Plus also, some of the coolest scenes in the series, right? Well, at least, the highest concentration of them. Redstone doorframes? Rhuidean? I’m just saying, cool shit went down. Plus… so, this was the first of these books that I read any of. I was at UT for a weekend “come be at our school” trip, in the summer of 1992, and my occasional girlfriend was reading it, and I glanced at what she was reading, a scene where Mat was trying to convince Perrin that they should both ditch Rand, because, crazy channeler guy even if he is the Dragon, right? She explained to me that Mat was less of a dick than he sounded in that scene, and I eventually picked them up based on the recommendation. (Later, I realized that when she sent me through a three-ringed art installment on the UNT campus  hoping I’d have some kind of vision, that was a reference too.) My point is, it will always be special to me not just because I haven’t entirely gotten over the collapse of the Age of Legends and the Da’shain Aiel, but also because it marks the first words I read in the Wheel of Time.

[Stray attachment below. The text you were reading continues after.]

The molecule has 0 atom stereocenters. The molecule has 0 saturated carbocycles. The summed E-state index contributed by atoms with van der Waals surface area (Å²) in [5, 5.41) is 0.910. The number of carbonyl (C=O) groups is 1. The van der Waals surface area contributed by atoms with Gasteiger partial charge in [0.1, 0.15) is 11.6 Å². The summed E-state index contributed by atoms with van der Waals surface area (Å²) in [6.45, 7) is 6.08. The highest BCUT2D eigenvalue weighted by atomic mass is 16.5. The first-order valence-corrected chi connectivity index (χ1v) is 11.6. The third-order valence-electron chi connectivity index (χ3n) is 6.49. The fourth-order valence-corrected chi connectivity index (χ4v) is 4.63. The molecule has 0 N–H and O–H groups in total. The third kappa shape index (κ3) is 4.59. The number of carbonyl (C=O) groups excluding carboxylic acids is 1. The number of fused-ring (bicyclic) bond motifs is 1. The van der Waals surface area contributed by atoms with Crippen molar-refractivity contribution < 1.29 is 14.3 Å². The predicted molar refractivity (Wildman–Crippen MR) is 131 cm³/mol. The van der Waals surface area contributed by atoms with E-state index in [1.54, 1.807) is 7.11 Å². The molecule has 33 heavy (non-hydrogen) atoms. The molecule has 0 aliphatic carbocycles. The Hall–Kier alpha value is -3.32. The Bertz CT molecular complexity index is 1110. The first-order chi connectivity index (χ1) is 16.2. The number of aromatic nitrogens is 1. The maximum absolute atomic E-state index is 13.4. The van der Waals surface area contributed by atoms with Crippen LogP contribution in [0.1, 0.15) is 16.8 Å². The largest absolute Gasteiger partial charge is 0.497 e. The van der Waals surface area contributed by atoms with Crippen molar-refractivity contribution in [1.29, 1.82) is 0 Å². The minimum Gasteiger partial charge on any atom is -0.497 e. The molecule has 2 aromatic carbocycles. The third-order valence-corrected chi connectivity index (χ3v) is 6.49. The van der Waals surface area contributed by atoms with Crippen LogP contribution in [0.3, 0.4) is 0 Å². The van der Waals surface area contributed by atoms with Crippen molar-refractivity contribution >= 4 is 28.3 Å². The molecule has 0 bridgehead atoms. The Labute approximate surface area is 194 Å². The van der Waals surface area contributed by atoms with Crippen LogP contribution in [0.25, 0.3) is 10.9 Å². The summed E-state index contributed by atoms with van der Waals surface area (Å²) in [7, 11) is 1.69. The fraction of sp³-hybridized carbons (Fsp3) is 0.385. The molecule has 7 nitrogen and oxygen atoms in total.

Anyway, good book. But then, haven’t they all been, so far?